Before you Kors aficionados get your black t-shirts in a bunch, ranting about how great a designer Kors is, let me explain that I am no authority on Kors. He might be good. I just don’t know. That’s the point. I don’t own any Kors stuff (except that ghastly cologne that I gave to my ex one Christmas and which he left in the bathroom when he moved out). I’ve seen Kors stuff in photographs on Style.com and in a few shops, but nothing appealed to me enough to buy: partly because I’m rather cheap, and partly because I’m afraid to buy anything besides jeans and t-shirts without guidance from Davide, my Milanese style guru.
The funniest Project Runway was several seasons ago when I roped Davide into watching an episode where Vera Wang guest judged some particularly wretched craft fair of a challenge. He judged the judging of such rags to be beneath Mrs. Wang.
“Come on,” he gestured at the screen. “You are Vera Wang! I mean, Heidi Klum, I can see you doing this show. You’re not Gisele or Carla Bruni. You model Victoria Secret. And who the hell is Michael Kors? But you! You are Vera Wang!”
So he didn’t know who Michael Kors was, I still don’t, and I suspect most Project Runway viewers don’t know either. Oh, we know the cutout -- the caricature -- and that could be what makes Mr. Kors angry. Or the reason could be Mondo -- better than Gretchen, but hardly one of the best in Project Runway history, and certain to be mired in fashion obscurity soon enough along with Jay McCarroll, Chloe Dao, Jeffery Sebella and Leanne Marshall. Oh, and Austin and Santino. Please.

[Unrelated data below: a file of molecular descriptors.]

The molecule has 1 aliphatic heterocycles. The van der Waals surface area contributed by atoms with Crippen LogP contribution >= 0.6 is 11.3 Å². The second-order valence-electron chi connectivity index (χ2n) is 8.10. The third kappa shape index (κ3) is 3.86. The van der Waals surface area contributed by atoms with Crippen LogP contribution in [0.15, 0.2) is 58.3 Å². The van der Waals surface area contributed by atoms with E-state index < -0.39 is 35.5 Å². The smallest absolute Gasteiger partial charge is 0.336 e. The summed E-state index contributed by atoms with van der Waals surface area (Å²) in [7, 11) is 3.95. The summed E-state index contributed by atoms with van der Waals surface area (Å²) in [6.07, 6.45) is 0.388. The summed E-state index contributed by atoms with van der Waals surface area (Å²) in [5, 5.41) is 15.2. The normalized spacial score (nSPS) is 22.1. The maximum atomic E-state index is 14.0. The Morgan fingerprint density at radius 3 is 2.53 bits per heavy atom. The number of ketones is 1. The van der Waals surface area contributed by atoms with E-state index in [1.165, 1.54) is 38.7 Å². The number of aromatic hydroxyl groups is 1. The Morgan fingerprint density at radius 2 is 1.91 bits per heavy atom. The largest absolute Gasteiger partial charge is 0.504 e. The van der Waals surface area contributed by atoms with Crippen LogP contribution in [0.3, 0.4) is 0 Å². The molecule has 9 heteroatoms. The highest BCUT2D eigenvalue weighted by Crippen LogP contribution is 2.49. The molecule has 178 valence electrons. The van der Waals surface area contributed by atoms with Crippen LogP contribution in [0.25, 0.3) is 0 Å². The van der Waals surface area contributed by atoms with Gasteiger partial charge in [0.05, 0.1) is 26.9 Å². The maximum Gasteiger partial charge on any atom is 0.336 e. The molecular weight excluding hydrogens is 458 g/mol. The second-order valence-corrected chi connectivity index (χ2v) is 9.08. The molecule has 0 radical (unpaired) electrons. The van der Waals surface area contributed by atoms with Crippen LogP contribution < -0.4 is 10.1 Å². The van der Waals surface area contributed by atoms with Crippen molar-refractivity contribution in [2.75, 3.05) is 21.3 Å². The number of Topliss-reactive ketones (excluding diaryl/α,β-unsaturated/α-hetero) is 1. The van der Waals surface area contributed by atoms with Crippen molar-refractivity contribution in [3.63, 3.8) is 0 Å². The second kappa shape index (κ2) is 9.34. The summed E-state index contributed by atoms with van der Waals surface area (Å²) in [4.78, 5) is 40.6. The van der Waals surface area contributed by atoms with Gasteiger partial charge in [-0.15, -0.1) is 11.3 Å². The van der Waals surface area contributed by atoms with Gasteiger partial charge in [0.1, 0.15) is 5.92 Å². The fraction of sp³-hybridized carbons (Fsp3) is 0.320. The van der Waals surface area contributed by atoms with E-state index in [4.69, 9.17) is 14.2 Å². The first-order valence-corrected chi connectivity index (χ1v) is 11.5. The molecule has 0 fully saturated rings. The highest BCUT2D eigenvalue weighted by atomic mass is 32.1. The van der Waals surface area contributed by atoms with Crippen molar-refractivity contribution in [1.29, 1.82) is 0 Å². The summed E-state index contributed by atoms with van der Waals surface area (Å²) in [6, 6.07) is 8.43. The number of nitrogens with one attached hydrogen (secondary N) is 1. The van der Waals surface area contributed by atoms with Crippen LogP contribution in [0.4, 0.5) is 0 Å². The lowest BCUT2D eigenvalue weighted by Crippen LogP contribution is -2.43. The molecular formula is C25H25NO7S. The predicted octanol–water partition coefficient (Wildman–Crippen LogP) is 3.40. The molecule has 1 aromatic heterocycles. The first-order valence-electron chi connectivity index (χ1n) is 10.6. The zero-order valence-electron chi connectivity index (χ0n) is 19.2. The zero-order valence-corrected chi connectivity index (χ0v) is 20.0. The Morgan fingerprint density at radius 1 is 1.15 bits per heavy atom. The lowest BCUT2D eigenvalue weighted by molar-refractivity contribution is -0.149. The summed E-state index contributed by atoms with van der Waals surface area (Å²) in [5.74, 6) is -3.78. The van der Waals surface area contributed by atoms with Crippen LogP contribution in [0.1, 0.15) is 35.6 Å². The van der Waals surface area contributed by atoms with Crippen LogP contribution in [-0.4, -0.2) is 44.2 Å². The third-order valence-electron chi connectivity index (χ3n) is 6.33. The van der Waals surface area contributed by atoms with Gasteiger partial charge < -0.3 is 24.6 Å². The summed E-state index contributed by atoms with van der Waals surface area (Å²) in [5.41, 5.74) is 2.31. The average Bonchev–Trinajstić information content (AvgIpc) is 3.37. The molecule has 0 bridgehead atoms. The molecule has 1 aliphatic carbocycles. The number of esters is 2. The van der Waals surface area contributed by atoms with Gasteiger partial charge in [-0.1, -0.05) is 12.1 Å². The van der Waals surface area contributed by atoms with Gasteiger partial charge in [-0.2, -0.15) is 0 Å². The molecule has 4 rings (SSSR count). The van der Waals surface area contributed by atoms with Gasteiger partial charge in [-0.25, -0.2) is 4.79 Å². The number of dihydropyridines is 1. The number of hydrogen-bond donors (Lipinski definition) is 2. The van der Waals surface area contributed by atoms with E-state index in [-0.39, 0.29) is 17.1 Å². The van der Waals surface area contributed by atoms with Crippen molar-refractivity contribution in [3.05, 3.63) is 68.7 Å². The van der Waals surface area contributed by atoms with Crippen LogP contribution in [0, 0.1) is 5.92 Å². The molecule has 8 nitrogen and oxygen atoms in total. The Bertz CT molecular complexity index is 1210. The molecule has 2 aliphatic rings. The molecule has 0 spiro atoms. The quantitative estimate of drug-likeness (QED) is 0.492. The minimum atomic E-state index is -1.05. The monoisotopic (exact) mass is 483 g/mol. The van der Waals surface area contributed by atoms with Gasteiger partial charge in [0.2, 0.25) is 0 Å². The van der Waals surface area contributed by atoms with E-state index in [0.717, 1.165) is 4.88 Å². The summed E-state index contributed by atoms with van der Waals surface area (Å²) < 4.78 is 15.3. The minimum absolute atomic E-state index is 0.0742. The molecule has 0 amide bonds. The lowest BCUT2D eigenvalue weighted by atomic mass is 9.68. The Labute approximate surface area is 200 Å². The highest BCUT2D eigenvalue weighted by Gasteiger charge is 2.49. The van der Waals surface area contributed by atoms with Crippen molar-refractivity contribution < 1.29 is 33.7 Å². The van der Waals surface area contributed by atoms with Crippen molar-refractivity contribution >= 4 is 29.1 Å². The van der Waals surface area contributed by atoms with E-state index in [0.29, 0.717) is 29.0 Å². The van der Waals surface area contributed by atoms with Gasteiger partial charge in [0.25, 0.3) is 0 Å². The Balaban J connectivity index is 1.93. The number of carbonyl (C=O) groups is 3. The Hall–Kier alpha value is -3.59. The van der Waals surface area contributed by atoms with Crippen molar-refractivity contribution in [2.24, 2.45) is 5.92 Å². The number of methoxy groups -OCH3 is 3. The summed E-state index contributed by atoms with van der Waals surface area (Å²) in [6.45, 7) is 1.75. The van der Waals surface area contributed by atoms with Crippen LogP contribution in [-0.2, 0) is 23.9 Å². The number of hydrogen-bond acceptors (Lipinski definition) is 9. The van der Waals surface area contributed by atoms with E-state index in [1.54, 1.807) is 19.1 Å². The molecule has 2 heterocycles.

The crowd consensus seems to be that Mondo should have beaten Gretchen – something like 99% of online comments think that Mondo “wuz robbed.” But the fact that Gretchen’s dreary duds won the day over Mondo’s ersatz Marimekko prints is evidence that this was one of the weakest fields in PR history. Still, Mondo pulled that meanest of feats: becoming a three-dimensional gay character on Project Runway (and a more likable one too). By revealing his HIV status after being too afraid to do it with his mother; by confessing that only after weeks on the show that he finally feels good about himself; by acting like a jerk to Michael (in textbook reality show villainy), and then publicly recanting his jerkiness and backing it up with demonstrable affection for the guy, Mondo seemed like a real person. That’s hard to pull off on reality TV.
To Michael Kors, however, Mondo is like John Galliano, and not in a good way. Not as many American women wear Galliano, supposedly, and that makes Gretchen, with her ready-to-wear line of sensible hippie cloth, just like Kors.
So maybe that’s why Michael Kors was so bitter. He won an award. People buy his stuff and he makes money. Fewer Lifetime viewers know John Galliano than do Kors despite Galliano's work with Givenchy and Dior, his winning of four British Designer of the Year Awards and his admittanceto the French Legion of Honour . Could it be that in Kors' mind, Galliano is the real designer.